Having a creative team that met in kindergarten was always going to make Haunted an intriguing proposition. The dynamic of these two close friends working together in Downey (directing, writing) and Elliot (writing, acting) had been developing for years through the process of making shorts throughout their teenage years, so in the post-college days of opportunity a full length feature seemed the natural progression. With Downey listing his influences as somewhat leftfield fare as Pumpkinhead (Stan Winston, 1988) and Fire in the Sky (Robert Lieberman, 1993), not to mention the casting of genre icon Lance Henriksen, Haunted certainly arrived through my mailbox oozing with potential.
October (Elliot) has a photographic memory. As he hitchhikes his way back home, the majority of his attention is given to a hefty tome on medicine which he fans through absorbing the content of each page in seconds. Waiting for him at home is his father Russell, the local sheriff (Henriksen). From the outset it’s obvious they have a densely complicated relationship, compounded further when the first issue they have to handle is the injured family dog which Russell unceremoniously shoots dead despite October’s valiant attempts to save it.
It’s been a number of years since father and son have spent time together, and the purpose of this weekend is to head out into the wilderness and do some hunting which will hopefully repair some old wounds. Things begin well with a solid bonding session over Russell teaching October to drive his stick shift, but once the boys enter the barren wilderness an accident leaves Russell incapacitated. With no supplies and his father unable to move, October must summon the belief to get them out of this situation. Plagued by flashbacks and hallucinations of a past trauma though, he will need to reach into the depths of his consciousness to overcome the demons that haunt him.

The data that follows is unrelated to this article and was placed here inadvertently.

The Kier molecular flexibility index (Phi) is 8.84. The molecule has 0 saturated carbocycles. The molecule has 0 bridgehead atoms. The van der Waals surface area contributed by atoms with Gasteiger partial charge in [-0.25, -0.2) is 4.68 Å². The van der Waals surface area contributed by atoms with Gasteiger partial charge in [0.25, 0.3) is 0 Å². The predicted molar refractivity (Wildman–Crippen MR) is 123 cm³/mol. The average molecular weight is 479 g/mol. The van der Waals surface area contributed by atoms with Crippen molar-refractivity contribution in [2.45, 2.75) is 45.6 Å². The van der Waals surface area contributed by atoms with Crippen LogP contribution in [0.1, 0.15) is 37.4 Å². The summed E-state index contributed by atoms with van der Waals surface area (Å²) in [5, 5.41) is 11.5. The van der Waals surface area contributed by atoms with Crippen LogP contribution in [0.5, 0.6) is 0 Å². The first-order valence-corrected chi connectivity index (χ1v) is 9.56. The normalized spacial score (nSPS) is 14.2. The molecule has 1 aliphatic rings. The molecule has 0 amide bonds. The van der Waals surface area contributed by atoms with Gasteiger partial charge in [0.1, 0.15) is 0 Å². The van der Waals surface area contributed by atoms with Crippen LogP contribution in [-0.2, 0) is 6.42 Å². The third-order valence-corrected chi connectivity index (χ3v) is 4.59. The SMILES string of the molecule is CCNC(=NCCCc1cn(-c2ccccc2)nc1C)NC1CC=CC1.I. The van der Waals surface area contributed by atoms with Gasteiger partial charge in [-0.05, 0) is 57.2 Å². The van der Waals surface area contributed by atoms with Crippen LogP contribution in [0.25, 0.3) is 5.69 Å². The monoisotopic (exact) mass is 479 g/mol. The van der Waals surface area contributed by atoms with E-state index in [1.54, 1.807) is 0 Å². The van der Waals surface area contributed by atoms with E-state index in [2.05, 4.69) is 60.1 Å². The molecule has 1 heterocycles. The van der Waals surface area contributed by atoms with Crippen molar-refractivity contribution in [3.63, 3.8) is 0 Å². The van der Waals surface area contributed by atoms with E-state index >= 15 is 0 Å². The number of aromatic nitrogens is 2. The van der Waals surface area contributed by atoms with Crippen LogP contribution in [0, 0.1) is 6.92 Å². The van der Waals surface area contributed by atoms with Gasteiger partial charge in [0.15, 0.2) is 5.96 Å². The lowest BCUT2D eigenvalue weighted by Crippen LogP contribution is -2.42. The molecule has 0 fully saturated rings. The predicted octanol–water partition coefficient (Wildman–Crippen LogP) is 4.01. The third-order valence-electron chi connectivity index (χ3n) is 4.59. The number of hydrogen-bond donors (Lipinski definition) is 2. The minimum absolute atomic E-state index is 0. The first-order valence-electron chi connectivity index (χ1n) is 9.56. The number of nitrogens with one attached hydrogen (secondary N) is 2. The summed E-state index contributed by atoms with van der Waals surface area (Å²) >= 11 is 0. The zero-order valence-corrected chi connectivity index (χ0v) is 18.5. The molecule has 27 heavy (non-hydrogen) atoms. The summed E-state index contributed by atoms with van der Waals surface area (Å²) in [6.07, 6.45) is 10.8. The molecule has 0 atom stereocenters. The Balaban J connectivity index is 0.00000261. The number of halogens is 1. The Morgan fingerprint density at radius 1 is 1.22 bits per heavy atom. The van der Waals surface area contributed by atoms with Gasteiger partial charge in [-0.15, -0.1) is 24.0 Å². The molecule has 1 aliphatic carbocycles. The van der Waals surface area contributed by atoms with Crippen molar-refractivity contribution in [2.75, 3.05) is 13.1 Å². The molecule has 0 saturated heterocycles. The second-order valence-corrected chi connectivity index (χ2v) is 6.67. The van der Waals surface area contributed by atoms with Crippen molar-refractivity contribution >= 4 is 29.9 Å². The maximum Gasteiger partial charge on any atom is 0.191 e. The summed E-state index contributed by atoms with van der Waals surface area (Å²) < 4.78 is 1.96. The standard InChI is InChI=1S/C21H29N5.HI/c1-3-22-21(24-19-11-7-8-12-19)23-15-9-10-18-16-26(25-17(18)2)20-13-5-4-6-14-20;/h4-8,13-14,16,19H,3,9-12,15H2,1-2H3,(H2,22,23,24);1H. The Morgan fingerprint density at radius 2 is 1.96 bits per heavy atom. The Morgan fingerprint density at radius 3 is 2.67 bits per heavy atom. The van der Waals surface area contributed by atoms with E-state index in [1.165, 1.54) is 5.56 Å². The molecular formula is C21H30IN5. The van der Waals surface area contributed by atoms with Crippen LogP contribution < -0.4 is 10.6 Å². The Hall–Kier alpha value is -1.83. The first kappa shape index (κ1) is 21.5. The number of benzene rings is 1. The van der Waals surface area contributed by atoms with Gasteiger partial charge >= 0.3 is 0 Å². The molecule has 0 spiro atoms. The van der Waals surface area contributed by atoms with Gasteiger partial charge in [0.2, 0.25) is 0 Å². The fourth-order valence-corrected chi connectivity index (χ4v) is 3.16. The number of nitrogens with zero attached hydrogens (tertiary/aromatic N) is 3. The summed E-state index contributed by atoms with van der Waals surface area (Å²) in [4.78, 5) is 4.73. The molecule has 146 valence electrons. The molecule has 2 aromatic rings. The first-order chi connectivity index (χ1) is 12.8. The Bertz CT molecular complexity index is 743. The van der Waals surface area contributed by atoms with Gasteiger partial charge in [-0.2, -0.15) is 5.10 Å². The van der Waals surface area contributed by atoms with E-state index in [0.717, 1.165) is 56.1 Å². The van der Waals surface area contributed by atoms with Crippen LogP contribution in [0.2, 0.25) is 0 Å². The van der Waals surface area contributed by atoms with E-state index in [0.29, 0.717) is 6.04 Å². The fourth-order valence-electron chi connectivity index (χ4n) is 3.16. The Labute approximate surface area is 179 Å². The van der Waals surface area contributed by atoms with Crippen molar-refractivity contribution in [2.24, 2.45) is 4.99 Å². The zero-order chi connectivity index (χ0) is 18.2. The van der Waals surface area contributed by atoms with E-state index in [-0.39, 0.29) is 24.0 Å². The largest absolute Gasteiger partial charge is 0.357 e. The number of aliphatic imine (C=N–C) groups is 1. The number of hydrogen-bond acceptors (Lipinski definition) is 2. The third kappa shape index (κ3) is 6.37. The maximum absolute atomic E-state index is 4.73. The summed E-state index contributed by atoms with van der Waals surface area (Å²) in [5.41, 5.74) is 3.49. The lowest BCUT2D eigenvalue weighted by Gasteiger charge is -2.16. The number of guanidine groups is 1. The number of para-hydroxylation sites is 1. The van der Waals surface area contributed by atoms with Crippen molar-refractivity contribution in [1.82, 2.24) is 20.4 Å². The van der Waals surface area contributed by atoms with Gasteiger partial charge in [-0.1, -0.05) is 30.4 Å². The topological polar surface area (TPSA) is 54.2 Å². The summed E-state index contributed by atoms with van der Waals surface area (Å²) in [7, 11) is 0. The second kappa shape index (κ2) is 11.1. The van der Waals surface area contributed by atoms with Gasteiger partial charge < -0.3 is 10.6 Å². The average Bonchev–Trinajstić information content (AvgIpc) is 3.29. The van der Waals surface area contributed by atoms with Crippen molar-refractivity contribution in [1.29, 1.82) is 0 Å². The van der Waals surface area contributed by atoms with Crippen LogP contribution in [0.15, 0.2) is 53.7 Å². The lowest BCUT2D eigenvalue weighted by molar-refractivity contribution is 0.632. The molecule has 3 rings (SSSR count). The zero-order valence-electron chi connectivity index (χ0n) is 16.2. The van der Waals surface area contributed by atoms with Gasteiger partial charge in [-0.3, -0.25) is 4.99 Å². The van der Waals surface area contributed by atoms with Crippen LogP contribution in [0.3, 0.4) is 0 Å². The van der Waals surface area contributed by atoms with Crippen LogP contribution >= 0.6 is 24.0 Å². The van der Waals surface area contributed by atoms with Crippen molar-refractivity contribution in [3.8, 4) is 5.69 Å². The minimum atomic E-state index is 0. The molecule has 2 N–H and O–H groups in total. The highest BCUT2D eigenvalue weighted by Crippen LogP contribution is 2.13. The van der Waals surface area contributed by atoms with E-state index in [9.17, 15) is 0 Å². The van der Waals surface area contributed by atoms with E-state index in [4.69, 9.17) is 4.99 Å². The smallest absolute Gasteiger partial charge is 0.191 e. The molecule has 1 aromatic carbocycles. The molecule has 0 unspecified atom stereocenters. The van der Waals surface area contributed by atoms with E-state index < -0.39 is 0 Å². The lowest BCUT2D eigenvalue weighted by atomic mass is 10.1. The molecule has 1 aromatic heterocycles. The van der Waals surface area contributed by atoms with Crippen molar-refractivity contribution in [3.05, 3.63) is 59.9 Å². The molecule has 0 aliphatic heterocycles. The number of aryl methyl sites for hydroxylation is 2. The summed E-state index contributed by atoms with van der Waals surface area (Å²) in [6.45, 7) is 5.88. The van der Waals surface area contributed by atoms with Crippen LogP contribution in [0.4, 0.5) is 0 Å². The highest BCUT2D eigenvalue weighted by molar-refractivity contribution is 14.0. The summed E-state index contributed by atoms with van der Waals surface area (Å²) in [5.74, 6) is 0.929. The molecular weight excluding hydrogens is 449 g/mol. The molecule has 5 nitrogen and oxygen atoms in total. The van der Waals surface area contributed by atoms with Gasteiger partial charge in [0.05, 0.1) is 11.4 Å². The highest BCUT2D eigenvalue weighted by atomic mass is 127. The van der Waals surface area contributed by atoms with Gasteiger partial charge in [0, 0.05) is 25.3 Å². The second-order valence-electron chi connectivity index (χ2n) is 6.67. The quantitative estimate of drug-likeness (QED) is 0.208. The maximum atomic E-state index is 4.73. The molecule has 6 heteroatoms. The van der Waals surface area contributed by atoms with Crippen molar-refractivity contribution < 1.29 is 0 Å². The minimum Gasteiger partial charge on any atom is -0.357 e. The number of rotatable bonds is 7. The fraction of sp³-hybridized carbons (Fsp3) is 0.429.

Part survivalist horror – part psychological drama – part dense character study – part creature feature, Haunted has many ambitious strings to its bow. For some insane reason Scooter Downey and Sean Elliot decided to forego the conventions of a by-the-numbers genre piece for their debut film, instead opting for a multi-layered conundrum of genres. It’s a gamble that could have easily failed spectacularly, but in the main their feature turns out to be an enthusiastic success.
With two narratives running concurrently, one being the contemporary hunting trip based scenario and the other providing flashbacks of why the relationship is so damaged, the films frequent change of tone keeps the viewer engaged throughout and eager to learn more about these characters. Newcomer Elliot is outstanding as October, and finally Lance Henriksen gets a role which is worthy of the man’s talent. The complexities of this father-son relationship is portrayed effectively between the two actors as such a dynamic is central to the film’s success. Downey directs effectively and makes great use of the exterior Texas location, but it’s his script with Elliot that’s the real success and provides us with a movie that displays a virtuosity and dexterity that few of its peers can equal.